I'm getting ready for a quick trip to the West Coast for the HoneywellConnect 2013 event, which is taking place Nov. 7-10 in Los Angeles. This is a debut event for Honeywell, combining what used to be its First Alert Professional conference with events it did with its CSS and HIS dealers. I heard they're expecting more than 800 people. I'm looking forward to catching up with Security Systems News' readers that fall into all of those categories.

I was just checking out the App for the program. I'm impressed. The App includes descriptions and locations for the educational sessions and other events and a list of attendees. It also allows you to set up a personal schedule. What I like the best, however, is it allows you to send a message to another attendee from the App itself. Great idea. If you're reading this and have news to share, send me a message via the App. 

The educational sessions at FAP have always been well attended and interactive, and I'm assuming Connect2013's will be as well. I'm looking forward to these sessions in particular: Connected Home/Connected Small Business; Integated Systems Revenue Opportunities; Strategic Business Planning; Demand Creation; 2G to 4G Migration; Grant Writing; Business Metrics; The Right Acquisition Strategy; Server Virtualization; Hosted Video; Regulatory Compliance Management; and Vertical Market Success.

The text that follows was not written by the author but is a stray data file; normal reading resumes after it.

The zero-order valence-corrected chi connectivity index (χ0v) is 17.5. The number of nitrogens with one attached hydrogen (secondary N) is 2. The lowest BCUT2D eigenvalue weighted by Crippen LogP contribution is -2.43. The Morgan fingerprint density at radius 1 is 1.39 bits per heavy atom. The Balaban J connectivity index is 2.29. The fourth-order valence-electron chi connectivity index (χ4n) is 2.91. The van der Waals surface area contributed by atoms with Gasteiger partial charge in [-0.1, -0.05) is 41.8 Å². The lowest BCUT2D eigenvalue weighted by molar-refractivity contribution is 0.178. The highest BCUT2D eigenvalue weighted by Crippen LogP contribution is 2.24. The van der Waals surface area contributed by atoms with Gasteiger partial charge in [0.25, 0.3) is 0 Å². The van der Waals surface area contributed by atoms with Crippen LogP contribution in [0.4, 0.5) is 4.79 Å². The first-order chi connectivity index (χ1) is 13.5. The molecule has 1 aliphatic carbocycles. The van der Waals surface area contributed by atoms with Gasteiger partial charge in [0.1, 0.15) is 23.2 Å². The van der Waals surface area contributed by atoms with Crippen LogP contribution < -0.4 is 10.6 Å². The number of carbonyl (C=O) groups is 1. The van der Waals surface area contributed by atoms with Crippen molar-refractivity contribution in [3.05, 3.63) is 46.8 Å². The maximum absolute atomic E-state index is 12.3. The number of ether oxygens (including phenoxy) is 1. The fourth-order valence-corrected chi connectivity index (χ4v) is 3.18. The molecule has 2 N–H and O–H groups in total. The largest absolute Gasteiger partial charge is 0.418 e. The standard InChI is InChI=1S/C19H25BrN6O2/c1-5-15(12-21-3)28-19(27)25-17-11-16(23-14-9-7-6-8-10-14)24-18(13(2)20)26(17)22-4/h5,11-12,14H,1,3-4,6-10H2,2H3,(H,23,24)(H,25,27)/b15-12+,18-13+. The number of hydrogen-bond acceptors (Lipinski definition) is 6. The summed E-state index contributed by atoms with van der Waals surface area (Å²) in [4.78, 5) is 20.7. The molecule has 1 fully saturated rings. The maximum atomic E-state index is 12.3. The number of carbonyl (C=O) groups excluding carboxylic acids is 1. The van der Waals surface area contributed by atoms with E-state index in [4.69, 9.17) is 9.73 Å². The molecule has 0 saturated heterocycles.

I'll be blogging and tweeting during the event. Look for updates here Thursday, Friday and Saturday. Going to be a busy three days.

SecurTek taps new CEO

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Wednesday, November 6, 2013

Some hiring news surfaced this week from north of the border. Yorkton, Saskatchewan-based SecurTek, which has three central stations in Canada and commercial and residential accounts in several provinces, hired Darrell Jones to be its new president and CEO, the company announced in a news release.

Jones comes to the SecurTek, a subsidiary of SaskTel, a Canadian telecom company, from outside the industry. He worked previously at the Manitoba Housing and Renewal Corporation, and his background also includes active involvement as a board member with the Real Estate Institute of Manitoba.

He’ll now be at the helm of a company with a dealer network of 150 partners, in retail, wholesale monitoring and security servicing. In addition to its commercial and residential security offerings, SecurTek provides video and medical monitoring.